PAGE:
This year’s theme for the International Day of Rural Women is “Building rural women’s resilience in the wake of COVID-19”. On this occasion, we have asked CGIAR centers and programs to describe how their research is supporting rural women during times of crises. This post, by the International Water Management Institute (IWMI), is one in series of responses.
By Esther Wahabu and Prachi Patel
In northern Ghana’s Upper West Region, climate variability, migration and Covid-19 are transforming the region. Women are adapting by forming farm cooperatives, making, selling and trading goods and taking on additional farming responsibilities traditionally performed by men. In doing so, they are gradually gaining agency over their livelihoods, and ultimately shifting gender roles in their communities.
In Northern Ghana, income and well-being are linked to agriculture. Farmers grow maize, yam, groundnuts, sorghum, rice and other crops, consuming and selling their harvest to maintain food security and bring home an income. But in this semi-arid region, farming is seasonal and growing less lucrative due to climatic variability, with total annual rainfall projected to decline by 20.5% in 2080 in Ghana.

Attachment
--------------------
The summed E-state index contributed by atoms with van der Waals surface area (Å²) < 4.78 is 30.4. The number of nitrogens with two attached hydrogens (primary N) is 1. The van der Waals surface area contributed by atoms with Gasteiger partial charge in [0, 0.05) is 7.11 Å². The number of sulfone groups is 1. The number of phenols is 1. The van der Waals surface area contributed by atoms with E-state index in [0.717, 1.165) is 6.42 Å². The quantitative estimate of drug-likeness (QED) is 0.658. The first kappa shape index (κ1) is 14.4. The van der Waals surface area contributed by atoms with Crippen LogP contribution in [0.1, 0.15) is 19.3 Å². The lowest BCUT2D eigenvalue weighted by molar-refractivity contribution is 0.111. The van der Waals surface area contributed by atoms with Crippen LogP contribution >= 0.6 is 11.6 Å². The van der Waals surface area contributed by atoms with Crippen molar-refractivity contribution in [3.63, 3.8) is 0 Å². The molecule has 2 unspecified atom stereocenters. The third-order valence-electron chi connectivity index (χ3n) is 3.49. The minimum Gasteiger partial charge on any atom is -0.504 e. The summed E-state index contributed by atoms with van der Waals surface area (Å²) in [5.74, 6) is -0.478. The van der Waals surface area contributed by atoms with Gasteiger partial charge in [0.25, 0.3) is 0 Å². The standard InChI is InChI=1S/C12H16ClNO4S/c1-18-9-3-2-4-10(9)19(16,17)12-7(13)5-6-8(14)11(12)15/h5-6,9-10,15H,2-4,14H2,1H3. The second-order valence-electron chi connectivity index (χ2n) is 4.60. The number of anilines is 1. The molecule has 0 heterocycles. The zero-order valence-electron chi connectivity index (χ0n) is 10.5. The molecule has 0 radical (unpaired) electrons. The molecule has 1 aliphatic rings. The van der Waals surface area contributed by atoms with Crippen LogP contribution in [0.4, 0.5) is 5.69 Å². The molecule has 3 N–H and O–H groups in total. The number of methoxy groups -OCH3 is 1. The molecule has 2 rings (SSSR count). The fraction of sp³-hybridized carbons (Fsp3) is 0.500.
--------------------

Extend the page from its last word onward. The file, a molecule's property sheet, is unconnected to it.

For rural women farmers, these farming challenges can be exacerbated by gender norms. Traditionally, married women do not farm independently of their husbands. Those who do may face challenges, such as limited access to labor and capital.
Mary Lily, a teacher and farmer in the Jirapa district, leads a women’s farmers group, which she started to help smallholder women farmers collectively find solutions to their livelihood challenges. The group promotes access to resources, such as government and NGO service support, as well as financial services.
“Together, we can have access to help from the Ministry of Food and Agriculture (MOFA),” Lily said. “If some NGOs want women groups to work with, the Ministry people call us.”
MOFA and NGOs have introduced Lily and fellow rural women farmers to new farming techniques, such as contour farming, which helps them retain water in their fields during limited rainfall. NGOs have offered advice on the best times to cultivate crops, which varieties of crops to use, how to price goods at the market, and introduced farmers to weather forecasts from ESOKO, a mobile platform service providing agricultural data.